Relief has descended on Strasbourg after police shot dead the gunman who open fired and stabbed members of the public near the city's famed Christmas market on Tuesday.
As a sign that locals are keen for life to return to normal the Christmas market will reopen on Friday morning at 11am.
“I've been waiting for this moment for 48 hours, and I'm really relieved as are all the inhabitants of Strasbourg,” the city's mayor Roland Ries told France Inter.
“I have an immense respect for the work carried out by the police forces, even if it lasted 48 hours but the result is there and now, and life can carry on,” he said.
The mayor's deputy Alain Fontenal: “It's an immense relief and the neutralization of the terrorist frees us from ananxiety that weighed heavy on the shoulders of the people of Strasbourg.
“Even if it will be difficult to enjoy the festivities in this context, it's important to get on with life and defend our traditions and culture,” the deputy mayor said.
The authorities made the decision to reopen the Christmas market on Thursday before the 29-year-old terrorist Cherif Chekatt, was shot dead by police in the Neudorf area of the city.
In a sign of how relieved residents in the city are, they applauded police at the cordons set up around the spot where Chekatt was shot dead.
“This is a huge weight that has been taken away. We're going to be able to return to normal and our great Christmas market,” an unnamed inhabitant of Strasbourg told LCI television.
The fact he is loner on the run will reduce tension around the reopening of France's most famous festive market.
“I am very happy that we were able to make that decision and that it was made easier by the death of this terrorist,” French Interior minister Christophe Castaner said late Thursday in Strasbourg.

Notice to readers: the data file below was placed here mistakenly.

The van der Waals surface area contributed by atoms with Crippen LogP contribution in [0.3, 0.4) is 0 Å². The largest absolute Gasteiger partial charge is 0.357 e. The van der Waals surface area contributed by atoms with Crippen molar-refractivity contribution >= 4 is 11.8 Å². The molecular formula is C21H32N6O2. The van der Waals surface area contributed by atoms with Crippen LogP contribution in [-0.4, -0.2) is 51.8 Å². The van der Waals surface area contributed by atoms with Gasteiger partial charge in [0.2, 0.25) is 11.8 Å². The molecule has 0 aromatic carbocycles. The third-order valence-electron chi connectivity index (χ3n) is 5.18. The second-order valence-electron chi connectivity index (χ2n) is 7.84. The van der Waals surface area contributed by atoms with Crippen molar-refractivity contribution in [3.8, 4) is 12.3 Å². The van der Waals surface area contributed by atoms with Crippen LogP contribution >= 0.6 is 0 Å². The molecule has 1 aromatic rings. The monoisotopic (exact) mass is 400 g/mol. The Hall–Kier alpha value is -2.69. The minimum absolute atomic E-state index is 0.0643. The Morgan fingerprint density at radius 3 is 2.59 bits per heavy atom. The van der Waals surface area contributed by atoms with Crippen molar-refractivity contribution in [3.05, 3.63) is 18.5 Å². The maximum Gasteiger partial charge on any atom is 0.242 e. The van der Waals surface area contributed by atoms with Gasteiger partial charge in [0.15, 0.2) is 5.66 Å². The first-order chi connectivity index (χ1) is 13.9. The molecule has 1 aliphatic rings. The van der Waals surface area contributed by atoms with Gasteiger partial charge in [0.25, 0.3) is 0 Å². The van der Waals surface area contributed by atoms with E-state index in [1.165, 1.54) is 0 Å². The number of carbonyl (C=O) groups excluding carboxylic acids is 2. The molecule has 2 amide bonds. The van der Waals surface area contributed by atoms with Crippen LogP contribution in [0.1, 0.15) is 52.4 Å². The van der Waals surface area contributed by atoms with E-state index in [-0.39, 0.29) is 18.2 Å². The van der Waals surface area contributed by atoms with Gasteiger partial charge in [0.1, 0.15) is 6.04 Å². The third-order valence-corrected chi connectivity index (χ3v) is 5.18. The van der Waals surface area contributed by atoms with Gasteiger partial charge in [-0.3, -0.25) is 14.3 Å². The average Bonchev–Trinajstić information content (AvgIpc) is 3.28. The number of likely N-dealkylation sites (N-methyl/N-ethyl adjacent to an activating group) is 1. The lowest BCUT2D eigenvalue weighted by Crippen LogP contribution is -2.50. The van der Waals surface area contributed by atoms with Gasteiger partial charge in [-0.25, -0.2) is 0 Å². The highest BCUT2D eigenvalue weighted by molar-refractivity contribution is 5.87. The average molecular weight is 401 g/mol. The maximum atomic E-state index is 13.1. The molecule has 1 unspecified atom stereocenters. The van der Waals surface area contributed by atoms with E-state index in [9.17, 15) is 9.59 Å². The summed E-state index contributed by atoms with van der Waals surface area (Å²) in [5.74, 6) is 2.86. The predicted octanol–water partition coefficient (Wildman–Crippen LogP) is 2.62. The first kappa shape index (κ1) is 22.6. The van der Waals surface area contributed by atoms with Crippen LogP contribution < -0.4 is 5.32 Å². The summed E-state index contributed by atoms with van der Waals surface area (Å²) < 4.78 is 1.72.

Later on in the day, the interior minister is expected to take a stroll through the market, where security measures have been beefed up.
The number of entrances to the market has been reduced from 19 to 15 and police forces will back up the private security agents controlling the entrance and exit points. The market will also close earlier at 8pm every evening including weekends.
Extra police forces have also been deployed around the Grand-Ile, where the market is situated.
Three people died after the shooting at the Christmas market and several more were seriously wounded.
Strasbourg's Christmas market is one of France's major tourist attraction in the Christmas season, attracting 2 million people every year, despite fears it could be a target for a terrorist attack. In 2000, police foiled an attack planned by a group of men linked to al-Qaida to set of a pressure cooker filled with explosives in the market.
But the city and its residents may find it takes a while before life really returns to normal and the fear subsides. Police investigations are ongoing and anti-terrorist officers must try to determine whether Chekatt acted alone or whether he had the support of any like-minded accomplices.
“This is a first for Strasbourg, it's really a peaceful city,” said medical student Antoine.
“It's hard to imagine what comes next, because we've never been through something like this.”
“This is a huge weight that has been taken away. We're going to be able to return to normal and our great Christmas market,” an inhabitant of Strasbourg told LCI television.